Trustees, administrators take cross country trip to attend San Diego Convention

school board

By Cheryl Posey

Confirmed this week in a personal interview and a  press release that was sent out by the White Settlement ISD, the entire Board of Trustees along with the district’s top administrators and most of the group’s spouses attended a convention April 12 through 15 in San Diego, California.

The board members attended some sessions, some of them conducted by movie stars, to help improve the White Settlement ISD.

“Keynote speakers included academy award-winning actress Geena Davis, who discussed how the media plays a key role in child development and how her organization is making a difference,” the release stated.

Superintendent Frank Molinar said in the release that one of the purposes of the trip was to make connections across the state and nation.

“By participating in educational training and networking oppor-tunities at the state and national level, White Settlement ISD will create a brand name for itself, creating positive exposure for our community,” Molinar said.

Board member John Bradley spent some time at the convention concentrating on strategies for high poverty schools. The release noted that approximately fifty percent of students in the district come from low socio-economic backgrounds. He said that the approach for the district is to remember that every child is capable of learning and “will either rise or fall to the expectations we have for them.”

In an interview after the board returned from the trip, board president Randy Armstrong said the trip was something he felt was needed to get the board away from their current environment and accomplish some things they cannot do here. He said it took some encouragement to convince many of the other attendees that the trip was necessary.

“There were a lot of them that didn’t want to go, but I insisted,” he said. “It was an opportunity to grow.”

He said the costs for the trip were placed in the general fund budget back in July, when no one came forward at the meeting to speak against the trustees going.

Former board member Ben Posey said the national convention and the San Diego trip had been mentioned as a possible trip for the district for quite a while, but many thought it was not the right time to spend this amount of money while educational funding in the state of Texas is being slashed.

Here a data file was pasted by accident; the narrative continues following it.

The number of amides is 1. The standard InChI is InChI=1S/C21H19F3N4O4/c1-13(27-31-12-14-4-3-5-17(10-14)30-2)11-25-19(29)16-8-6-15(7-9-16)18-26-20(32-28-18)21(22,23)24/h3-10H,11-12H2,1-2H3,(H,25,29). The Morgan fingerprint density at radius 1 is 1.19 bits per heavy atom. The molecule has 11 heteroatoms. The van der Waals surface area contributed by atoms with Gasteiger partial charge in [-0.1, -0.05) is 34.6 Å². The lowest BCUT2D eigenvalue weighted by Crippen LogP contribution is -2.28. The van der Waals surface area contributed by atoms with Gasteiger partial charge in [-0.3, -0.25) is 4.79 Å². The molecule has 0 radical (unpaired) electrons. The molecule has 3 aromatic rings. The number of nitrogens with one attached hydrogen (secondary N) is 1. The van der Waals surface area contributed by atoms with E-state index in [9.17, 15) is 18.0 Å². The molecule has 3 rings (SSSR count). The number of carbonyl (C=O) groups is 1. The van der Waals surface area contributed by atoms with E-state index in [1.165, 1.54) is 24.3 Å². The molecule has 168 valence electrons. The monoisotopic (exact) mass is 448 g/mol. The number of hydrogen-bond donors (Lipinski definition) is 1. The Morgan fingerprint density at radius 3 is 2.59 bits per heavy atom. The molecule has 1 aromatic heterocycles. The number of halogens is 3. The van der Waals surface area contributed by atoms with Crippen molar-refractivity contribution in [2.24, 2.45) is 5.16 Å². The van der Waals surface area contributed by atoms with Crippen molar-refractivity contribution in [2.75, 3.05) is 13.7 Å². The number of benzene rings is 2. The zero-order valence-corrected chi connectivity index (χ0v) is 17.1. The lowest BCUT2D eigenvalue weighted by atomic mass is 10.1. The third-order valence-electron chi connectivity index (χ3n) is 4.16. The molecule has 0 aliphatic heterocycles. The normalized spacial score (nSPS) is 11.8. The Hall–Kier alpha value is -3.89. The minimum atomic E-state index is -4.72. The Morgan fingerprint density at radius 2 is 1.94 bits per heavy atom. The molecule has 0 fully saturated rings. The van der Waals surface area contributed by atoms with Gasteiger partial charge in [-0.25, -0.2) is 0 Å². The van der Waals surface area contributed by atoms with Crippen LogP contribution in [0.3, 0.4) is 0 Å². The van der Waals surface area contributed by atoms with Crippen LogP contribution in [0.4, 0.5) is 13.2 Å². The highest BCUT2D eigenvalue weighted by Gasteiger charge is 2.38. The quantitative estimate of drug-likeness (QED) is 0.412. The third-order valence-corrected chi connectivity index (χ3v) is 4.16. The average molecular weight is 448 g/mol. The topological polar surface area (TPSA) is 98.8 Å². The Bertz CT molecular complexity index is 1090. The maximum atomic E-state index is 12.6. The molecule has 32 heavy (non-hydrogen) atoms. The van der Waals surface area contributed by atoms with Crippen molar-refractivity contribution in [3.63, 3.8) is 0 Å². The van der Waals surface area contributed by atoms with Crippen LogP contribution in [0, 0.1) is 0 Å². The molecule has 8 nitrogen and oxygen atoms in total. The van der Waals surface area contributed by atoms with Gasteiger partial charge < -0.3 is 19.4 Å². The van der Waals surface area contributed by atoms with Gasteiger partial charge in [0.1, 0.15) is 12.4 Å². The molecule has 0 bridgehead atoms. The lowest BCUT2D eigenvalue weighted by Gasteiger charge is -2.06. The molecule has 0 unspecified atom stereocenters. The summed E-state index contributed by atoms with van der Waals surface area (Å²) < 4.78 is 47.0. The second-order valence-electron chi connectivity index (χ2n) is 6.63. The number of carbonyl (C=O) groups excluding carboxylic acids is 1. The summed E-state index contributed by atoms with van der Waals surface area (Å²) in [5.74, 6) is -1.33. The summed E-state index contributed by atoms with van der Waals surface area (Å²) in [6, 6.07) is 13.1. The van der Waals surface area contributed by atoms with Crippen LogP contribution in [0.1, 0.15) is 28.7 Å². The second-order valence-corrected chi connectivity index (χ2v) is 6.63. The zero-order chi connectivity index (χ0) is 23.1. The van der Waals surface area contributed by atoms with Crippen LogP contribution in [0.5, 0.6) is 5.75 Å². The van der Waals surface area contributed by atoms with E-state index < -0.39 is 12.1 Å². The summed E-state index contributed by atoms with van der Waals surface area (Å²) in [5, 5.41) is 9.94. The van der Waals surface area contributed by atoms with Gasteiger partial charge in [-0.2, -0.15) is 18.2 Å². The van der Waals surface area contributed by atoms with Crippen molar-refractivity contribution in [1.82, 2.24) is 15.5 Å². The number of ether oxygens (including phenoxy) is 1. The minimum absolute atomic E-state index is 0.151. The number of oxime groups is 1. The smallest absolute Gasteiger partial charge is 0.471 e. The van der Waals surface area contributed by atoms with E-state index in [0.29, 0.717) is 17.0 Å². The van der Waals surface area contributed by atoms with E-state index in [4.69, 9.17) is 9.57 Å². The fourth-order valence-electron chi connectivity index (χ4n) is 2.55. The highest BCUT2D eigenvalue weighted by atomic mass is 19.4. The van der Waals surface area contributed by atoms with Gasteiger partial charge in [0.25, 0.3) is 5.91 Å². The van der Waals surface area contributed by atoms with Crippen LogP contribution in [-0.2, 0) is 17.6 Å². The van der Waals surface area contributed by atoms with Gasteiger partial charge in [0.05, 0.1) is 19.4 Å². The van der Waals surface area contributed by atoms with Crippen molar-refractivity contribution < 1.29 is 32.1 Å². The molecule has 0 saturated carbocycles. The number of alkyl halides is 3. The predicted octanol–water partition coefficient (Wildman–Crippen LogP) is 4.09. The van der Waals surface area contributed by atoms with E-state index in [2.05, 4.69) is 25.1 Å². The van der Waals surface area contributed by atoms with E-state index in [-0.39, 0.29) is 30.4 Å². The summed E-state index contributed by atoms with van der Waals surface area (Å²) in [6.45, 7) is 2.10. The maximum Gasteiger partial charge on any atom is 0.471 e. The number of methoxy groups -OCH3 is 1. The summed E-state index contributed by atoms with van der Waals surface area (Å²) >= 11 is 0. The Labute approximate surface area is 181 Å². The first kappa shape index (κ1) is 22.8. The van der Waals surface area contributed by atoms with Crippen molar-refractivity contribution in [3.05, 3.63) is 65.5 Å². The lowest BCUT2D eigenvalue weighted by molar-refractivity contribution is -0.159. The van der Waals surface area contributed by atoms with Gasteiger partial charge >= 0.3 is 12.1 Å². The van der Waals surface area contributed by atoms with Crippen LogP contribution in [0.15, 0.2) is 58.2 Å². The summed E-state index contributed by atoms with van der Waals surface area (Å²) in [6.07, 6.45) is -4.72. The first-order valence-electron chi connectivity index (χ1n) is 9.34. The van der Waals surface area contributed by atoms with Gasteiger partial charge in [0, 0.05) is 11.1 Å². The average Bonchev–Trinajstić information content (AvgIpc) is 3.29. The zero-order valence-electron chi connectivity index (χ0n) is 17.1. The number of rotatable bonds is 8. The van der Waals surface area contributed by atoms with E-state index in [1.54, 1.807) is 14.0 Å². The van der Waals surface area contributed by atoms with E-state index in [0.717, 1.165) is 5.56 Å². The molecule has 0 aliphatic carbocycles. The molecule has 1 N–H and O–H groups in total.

According to the National School Board Association’s Convention website, fees for the conference started at $755 per person, with regular members of the association paying $945 to attend.  The WSISD board members paid an early bird convention fee of $895 per person for the ten attendees, with all other trip expenses including travel, meals and lodging also being paid by the district.

Also speaking about the trip to The Grizzly was district superintendent Frank Molinar.  He said that anytime a group of educators can attend training together, the district benefits.

“We feel that training is very important. It is absolutely vital for our teachers and staff to be trained with today’s latest technology,” Molinar said.

Armstrong and Molinar are both Brewer graduates who have played a part of the school’s history from many positions. They both state that their interests, hopes and dreams for the WSISD come from the heart.

“I’m here because I do want to make a difference,” Armstrong said.  “I want to help take care of this place for as long as I can.”

Molinar said his purposes are the same.

“My intent is to do the very best for the 6500 kids and 800 faculty members in this district,” Molinar said. “Everything I’ve done is for the kids and community I love.”

Molinar and Armstrong recently announced a technology plan that will provide every high school student with an iPad 4, and many of the trustees and administrators attended technology training in San Diego to help with the success of this initiative.

Both Armstrong and Molinar said they were willing to consider trips for other employees of the district because they realize the value of being away from the school environment to learn, grow and glean ideas from educators from other districts.

“Why wouldn’t we do that?” Armstrong said.

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